Just three weeks until I journey north, really north, up to the UP of Michigan. We will be settling into our new house in Marquette, Michigan over the next few months and I will work part-time for the Nature Conservancy.
We are trying to visit all of our family before we go, which brings us to today in Clemson, South Carolina.
The Clemson Experimental Forest's 17,500 acres are dedicated to education, research and demonstration in order to better understand and manage forest resources for the benefit of society. These essential resources include clean air, clean water, pleasing aesthetic qualities, abundant wildlife, protection of species and habitat diversity, recreation opportunities, along with commodity products from the forest. The forest is managed strictly for perpetual sustained or improved yield of these products. The Clemson Experimental Forest personnel, equipment, supplies, roads, recreation facilities and maintenance are solely supported by revenue generated by the Forest.
Northern Water Snake
Sheree's brother took us to nearby Clemson Experimental Forest hoping to find some nice spring warblers and other migrants. The nice thing about birding, it gets a person outside, into nature, and the discoveries are often unexpected and wonderful. So it was on this adventure. The birds were relatively quiet but compensated for by spring flowers, reptiles, and amphibians. We found the Northern Watersnake in a small creek fed by a beautiful natural spring. He never moved the whole time we circled with our cameras. The Central Rat Snake, sitting on a bridge along the side of the road, also was very cooperative.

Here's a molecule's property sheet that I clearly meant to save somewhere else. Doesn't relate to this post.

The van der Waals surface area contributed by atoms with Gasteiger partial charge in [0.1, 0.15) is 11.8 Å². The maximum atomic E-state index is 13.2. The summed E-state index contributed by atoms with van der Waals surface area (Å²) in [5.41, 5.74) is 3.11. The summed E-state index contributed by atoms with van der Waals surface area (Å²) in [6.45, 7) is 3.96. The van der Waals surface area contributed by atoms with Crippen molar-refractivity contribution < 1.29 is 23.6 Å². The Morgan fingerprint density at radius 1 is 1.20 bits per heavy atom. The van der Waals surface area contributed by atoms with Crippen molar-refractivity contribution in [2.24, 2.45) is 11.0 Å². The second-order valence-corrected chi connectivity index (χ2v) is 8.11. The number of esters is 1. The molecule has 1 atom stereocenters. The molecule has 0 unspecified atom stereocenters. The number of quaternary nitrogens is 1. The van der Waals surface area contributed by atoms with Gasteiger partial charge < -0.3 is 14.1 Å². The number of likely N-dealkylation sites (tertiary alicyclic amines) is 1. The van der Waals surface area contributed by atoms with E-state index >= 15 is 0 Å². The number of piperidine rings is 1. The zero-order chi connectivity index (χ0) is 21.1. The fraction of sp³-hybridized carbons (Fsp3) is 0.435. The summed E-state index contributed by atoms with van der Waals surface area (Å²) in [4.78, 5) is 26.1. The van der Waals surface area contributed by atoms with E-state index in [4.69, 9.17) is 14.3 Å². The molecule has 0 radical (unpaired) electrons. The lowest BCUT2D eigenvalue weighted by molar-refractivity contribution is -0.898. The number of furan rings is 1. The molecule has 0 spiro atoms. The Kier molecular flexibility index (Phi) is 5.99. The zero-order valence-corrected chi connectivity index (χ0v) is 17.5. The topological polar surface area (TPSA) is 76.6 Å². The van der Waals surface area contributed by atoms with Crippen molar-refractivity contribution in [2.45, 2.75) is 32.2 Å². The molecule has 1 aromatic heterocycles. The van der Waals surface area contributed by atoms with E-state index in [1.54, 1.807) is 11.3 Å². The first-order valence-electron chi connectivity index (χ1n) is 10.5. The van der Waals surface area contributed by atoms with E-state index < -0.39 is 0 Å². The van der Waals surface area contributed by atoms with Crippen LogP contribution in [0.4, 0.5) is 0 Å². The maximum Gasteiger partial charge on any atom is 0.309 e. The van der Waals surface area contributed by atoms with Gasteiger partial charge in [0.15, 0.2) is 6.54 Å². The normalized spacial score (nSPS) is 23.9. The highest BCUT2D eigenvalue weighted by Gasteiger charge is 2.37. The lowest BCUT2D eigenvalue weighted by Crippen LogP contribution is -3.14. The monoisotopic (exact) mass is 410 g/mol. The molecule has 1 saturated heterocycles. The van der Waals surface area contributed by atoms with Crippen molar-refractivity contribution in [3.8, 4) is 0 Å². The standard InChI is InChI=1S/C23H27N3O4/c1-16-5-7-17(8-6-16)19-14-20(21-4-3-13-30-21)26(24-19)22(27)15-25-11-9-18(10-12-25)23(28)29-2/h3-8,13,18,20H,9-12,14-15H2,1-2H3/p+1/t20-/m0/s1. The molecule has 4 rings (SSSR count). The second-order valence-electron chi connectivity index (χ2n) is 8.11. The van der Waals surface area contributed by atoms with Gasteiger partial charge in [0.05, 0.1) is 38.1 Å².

We found the Crested Iris plants at the waterfall.
We had a total of 32 species in the forest over two mornings. Most enjoyable was listening to the Louisiana Waterthrush and Northern Parula. I have added the recordings to my Bird Sounds of NC page. Maybe I need to change the name to NC/SC, and very soon add Michigan bird sounds to the mix.
eBird lists - https://ebird.org/view/checklist/S54715837 and https://ebird.org/view/checklist/S54761003
Enjoy the flowers, we sure did!
Sounds of the forest......
The Lousiana Waterthrush is a different bird than the one in the video. In the Northern Parula recording, you can hear what might be called their "normal" song and also a song they mostly sing in the morning (it is very faint).
Central Rat Snake
Central Ratsnakes Pantherophis spiloides are large (record 256.5 cm) common harmless ratsnakes with a multitude of regional color patterns native to eastern and central North America between the Appalachian Mountains and the Mississippi River Embayment. Pantherophis ratsnakes are keeled-scaled generalists that eat a variety of prey. They do well in urban environments, and are particularly fond of rodents and birds in these habitats.
Central Ratsnakes P. spiloides are currently recognized as distinct from Eastern Ratsnakes P. alleghaniensis, as well as Western Ratsnakes P. obsoletus. Parts of all three species were once generically labeled "black ratsnakes". Use the "! blackrat" command without the space for more on these changes.
Ratsnakes can be easily distinguished from racers Coluber by the presence of keeled scales. Racers have smooth scales.
This short account was prepared by /u/Phylogenizer.
Wildcat Creek Falls
The crested iris occurs from the Ohio River valley into the central southeastern states with several disjunct populations in the central Mississippi river valley in west-central Illinois and eastern Iowa and a population in northeastern Ohio.
Iris cristata has a violet to light blue to an occasionally white flower. The sepals have a signal composed of three parallel yellow ridges. Crested iris blooms in the spring on a one- to two-flowered inflorescence. The wide arching leaves arise from shallowly rooted, creeping rhizomes.
Iris cristata is commonly found growing in calcareous soils, in rich wooded slopes and floodplain forests in dappled shade.
False Turkey Tail
Until next time....
The next post will most likely be from Ohio as I travel with Puff up to the UP. We plan to bird along the way, especially at Magee!